ermarket parts as possible, and if there’s any question or disagreement, “See us in court!”
I have a database of more than 50 insurers that I dealt with last year. We’re near a naval base and get people with insurance companies from every corner of the country. Without a doubt, Allstate is the most difficult insurer I deal with.
And I’m an easy guy to get along with. I’ve never thrown an appraiser out of my shop. I’ve never banned an appraiser from coming to my shop. I’ve never raised my voice to an appraiser, adjuster or any other insurance employee.
But every time a customer mentions the “A” word or one of their appraisers pulls into my parking lot, I get a sick feeling in my stomach. Here’s the typical scenario when most insurance appraisers come to my shop:
The appraiser walks into the front office. My assistant and the appraiser exchange pleasantries. I walk out to the front office to greet the appraiser. We exchange pleasantries, laugh, joke around, talk about the state of the industry or our families, hobbies, indiscretions, whatever. I hand the appraiser a copy of my estimate, we walk out to the vehicle, the appraiser checks my information on my estimate to make sure everything is correct, takes a few photos while we’re still shooting the doo doo and then leaves.
Usually I get a fax a few hours later with his estimate that’s very close to mine. Sometimes they write the estimate at my shop, something they’re required to do by law, but I usually let them fax it to me later. Either way, the whole process usually takes 15 or 20 minutes.
Now here’s the typical scenario when an Allstate appraiser comes to my shop:
The appraiser walks into the front office with a cloud of icy air in tow. Some polite small talk is exchanged. I greet the appraiser with a copy of my estimate. We walk out to the vehicle together. The appraiser glances at my estimate and then puts it in his hand under the notebook computer, where its completeness and accuracy won’t interfere with the appraiser’s mission. The appraiser then tells me he’s all set and will be in to see me when he’s finished.
I have lunch. I test drive a car. I solve a bunch of life-altering problems in the shop. I write a few estimates. I negotiate a few claims over the phone.
Anywhere from one to three hours later, the Allstate appraiser emerges from his mobile office, estimate in hand, looking years older than when I last saw him. With a perfectly straight face, he hands me his estimate while he stutters through an explanation of the LKQ and A/M parts, depreciation, old damage, betterment, procedures they aren’t allowed to pay for, etc.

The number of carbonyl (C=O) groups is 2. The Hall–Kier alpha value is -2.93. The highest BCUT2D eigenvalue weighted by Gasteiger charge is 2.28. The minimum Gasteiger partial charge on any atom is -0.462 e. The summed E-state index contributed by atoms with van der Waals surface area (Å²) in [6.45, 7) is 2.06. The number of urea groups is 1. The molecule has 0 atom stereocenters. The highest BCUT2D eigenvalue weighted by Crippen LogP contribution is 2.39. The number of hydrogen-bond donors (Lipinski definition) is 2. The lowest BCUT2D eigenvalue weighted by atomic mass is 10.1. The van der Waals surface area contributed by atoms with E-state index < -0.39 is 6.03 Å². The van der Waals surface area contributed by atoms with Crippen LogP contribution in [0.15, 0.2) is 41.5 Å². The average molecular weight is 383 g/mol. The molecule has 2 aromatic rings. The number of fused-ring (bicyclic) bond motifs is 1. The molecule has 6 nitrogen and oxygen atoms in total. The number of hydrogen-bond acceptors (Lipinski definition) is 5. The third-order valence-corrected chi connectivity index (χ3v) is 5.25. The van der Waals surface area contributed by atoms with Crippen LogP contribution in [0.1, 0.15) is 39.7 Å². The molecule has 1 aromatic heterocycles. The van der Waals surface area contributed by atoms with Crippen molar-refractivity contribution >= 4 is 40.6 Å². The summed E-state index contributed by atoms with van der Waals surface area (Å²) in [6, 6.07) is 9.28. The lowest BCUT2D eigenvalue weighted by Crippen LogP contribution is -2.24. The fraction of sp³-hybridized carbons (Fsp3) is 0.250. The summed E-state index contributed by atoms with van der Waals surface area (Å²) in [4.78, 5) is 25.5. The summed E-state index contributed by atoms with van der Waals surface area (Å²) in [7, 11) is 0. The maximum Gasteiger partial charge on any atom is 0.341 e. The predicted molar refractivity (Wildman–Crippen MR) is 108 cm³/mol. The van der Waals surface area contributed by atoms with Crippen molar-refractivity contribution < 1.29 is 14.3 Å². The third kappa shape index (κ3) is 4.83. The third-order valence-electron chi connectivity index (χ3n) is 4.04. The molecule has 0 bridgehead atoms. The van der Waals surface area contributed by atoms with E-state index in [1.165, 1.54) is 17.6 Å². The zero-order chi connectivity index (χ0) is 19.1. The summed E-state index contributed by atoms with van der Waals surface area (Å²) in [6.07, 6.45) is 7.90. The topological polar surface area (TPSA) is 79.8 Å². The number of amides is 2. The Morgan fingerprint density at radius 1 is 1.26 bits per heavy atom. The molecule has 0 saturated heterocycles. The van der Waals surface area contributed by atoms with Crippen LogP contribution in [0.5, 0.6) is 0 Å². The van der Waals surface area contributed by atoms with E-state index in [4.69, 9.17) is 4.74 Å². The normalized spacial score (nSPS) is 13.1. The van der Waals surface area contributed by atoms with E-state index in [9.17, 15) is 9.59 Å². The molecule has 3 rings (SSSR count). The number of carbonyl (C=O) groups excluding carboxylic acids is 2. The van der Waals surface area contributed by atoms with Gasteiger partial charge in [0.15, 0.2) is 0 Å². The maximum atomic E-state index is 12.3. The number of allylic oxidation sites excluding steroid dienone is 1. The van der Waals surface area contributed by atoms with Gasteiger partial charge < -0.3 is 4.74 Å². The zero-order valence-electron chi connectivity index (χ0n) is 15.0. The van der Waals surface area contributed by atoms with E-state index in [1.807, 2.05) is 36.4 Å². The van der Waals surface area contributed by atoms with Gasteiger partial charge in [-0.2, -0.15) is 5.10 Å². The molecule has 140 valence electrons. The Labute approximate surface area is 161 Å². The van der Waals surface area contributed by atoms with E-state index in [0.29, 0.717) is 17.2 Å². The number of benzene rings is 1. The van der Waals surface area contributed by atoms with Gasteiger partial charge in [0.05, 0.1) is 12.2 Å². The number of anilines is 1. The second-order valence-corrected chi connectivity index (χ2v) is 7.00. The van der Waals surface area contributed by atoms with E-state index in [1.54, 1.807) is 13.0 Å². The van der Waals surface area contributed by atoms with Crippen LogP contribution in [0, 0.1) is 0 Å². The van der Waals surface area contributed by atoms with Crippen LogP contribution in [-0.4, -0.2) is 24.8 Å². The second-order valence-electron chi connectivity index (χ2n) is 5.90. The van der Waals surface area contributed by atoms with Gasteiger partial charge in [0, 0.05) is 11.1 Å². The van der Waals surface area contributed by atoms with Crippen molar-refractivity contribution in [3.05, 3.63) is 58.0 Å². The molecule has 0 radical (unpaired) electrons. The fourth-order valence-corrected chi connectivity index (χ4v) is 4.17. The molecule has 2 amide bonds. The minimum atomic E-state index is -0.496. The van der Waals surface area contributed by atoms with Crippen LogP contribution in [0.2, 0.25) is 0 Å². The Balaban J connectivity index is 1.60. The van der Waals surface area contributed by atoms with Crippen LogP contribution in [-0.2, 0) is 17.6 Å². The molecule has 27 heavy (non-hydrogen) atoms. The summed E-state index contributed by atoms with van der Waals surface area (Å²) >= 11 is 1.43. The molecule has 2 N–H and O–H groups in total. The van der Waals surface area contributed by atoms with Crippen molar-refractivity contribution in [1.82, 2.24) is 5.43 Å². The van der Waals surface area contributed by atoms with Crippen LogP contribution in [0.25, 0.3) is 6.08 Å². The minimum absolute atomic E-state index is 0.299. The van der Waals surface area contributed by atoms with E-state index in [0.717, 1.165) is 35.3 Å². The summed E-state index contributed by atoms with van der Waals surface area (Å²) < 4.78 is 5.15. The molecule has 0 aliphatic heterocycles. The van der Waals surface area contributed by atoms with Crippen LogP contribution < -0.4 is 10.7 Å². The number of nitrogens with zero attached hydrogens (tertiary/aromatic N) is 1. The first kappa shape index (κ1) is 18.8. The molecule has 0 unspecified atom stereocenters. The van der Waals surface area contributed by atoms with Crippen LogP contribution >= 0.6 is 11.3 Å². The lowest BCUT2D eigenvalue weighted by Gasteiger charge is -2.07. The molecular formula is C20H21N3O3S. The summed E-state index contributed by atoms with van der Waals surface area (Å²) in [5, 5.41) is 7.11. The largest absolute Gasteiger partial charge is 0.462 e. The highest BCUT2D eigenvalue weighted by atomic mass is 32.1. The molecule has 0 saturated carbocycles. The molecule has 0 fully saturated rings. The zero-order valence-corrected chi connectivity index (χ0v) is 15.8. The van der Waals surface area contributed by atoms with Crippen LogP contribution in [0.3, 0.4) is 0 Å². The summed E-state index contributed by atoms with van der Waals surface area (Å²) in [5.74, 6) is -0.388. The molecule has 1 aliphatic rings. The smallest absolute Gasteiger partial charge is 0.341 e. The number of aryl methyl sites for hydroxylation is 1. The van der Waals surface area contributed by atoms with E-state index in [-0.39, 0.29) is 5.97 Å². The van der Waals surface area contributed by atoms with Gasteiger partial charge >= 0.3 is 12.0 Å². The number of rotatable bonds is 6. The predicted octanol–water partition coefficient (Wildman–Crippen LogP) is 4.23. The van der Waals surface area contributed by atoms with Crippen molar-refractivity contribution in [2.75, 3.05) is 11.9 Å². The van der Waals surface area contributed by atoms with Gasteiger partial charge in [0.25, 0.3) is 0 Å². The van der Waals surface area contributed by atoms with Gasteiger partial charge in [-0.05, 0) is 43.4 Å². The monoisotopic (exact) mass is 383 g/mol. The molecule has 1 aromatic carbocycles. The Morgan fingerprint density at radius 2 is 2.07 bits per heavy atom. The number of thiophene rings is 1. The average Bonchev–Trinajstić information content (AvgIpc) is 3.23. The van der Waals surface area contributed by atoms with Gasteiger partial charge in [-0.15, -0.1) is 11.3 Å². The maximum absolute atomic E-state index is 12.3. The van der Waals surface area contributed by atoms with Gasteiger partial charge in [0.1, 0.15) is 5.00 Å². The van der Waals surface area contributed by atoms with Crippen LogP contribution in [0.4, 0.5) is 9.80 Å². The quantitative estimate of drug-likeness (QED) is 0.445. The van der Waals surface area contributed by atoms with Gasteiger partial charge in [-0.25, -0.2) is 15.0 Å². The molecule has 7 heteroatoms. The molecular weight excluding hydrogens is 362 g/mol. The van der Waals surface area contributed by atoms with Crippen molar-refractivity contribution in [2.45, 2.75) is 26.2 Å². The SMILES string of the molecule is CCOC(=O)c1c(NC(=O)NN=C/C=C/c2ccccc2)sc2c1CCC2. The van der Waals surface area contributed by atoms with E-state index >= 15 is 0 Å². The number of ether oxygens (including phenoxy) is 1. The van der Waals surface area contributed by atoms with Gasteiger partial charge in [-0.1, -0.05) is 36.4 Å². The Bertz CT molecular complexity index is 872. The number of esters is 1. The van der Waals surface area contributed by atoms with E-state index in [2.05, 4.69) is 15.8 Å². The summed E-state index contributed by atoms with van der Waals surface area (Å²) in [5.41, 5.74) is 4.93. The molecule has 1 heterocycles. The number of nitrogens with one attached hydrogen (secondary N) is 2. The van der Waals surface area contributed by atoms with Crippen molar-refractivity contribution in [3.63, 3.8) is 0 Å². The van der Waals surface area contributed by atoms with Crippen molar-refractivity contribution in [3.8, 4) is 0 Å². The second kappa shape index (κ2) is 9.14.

Again, he does this with a perfectly serious, straight face.
I look at his bottom line, and what a freaking surprise! It’s about half of what I wrote for on the same vehicle, the same damage.
I promptly hand it back to him and tell him that I’ve never believed in fairy tales and I’m not about to start now. Then I get the explanations.
“But I gave you what you asked for here. And I even gave you this over here. My computer says blah, blah, blah…”
Phooey! How do they put it on the Sopranos? “Forget about it!”
The appraiser leaves without an agreed price and calls the customer to explain what a bad guy I am, how we’re the most expensive shop in the entire galaxy and how they can get their vehicle fixed at one of Allstate’s PRO shops for his estimate amount.
Unfortunately for the Allstate appraiser, I’ve already prepared my customers for the torturous ordeal, and they’re always amazed at just how accurate I am with my predictions. It’s at about this point when my customer realizes that he may not be in such “good hands” after all. The insurance company referral list I include with every one of my estimates (showing my recommended auto insurers) now comes in handy.
Fortunately for me, most of my customers are pretty sophisticated and not hurting for money. I only lose about half of my Allstate customers. The other half pay the difference and have us repair their car anyway. Or, if they’re the claimant, they contact their own insurance company and let them deal with Allstate.
Why does it have to be like this, Allstate? What’s your problem?